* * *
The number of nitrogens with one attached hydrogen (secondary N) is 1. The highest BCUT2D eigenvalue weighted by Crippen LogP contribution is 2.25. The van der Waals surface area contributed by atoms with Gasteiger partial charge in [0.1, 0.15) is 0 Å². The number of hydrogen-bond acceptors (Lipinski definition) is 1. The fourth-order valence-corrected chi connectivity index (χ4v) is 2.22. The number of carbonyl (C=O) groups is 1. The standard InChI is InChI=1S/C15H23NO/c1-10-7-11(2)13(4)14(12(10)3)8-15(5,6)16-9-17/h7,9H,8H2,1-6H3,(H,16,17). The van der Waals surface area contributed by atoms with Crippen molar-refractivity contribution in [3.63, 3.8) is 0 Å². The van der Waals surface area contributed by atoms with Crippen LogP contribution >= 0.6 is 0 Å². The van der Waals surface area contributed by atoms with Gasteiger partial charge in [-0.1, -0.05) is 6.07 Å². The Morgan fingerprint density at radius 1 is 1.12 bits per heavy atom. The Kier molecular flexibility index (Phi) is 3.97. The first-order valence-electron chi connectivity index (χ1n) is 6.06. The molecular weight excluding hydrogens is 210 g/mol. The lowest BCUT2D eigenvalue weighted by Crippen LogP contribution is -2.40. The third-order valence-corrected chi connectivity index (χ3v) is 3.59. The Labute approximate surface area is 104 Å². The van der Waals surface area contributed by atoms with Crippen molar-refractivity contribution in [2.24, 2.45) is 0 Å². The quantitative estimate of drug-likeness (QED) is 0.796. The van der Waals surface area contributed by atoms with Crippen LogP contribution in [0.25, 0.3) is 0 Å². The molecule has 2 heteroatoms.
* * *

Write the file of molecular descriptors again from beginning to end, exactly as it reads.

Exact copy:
The number of nitrogens with one attached hydrogen (secondary N) is 1. The highest BCUT2D eigenvalue weighted by Crippen LogP contribution is 2.25. The van der Waals surface area contributed by atoms with Gasteiger partial charge in [0.1, 0.15) is 0 Å². The number of hydrogen-bond acceptors (Lipinski definition) is 1. The fourth-order valence-corrected chi connectivity index (χ4v) is 2.22. The number of carbonyl (C=O) groups is 1. The standard InChI is InChI=1S/C15H23NO/c1-10-7-11(2)13(4)14(12(10)3)8-15(5,6)16-9-17/h7,9H,8H2,1-6H3,(H,16,17). The van der Waals surface area contributed by atoms with Crippen molar-refractivity contribution in [3.63, 3.8) is 0 Å². The van der Waals surface area contributed by atoms with Crippen LogP contribution >= 0.6 is 0 Å². The van der Waals surface area contributed by atoms with Gasteiger partial charge in [-0.1, -0.05) is 6.07 Å². The Morgan fingerprint density at radius 1 is 1.12 bits per heavy atom. The Kier molecular flexibility index (Phi) is 3.97. The first-order valence-electron chi connectivity index (χ1n) is 6.06. The molecular weight excluding hydrogens is 210 g/mol. The lowest BCUT2D eigenvalue weighted by Crippen LogP contribution is -2.40. The third-order valence-corrected chi connectivity index (χ3v) is 3.59. The Labute approximate surface area is 104 Å². The van der Waals surface area contributed by atoms with Crippen molar-refractivity contribution in [2.24, 2.45) is 0 Å². The quantitative estimate of drug-likeness (QED) is 0.796. The van der Waals surface area contributed by atoms with Crippen LogP contribution in [0.25, 0.3) is 0 Å². The molecule has 2 heteroatoms.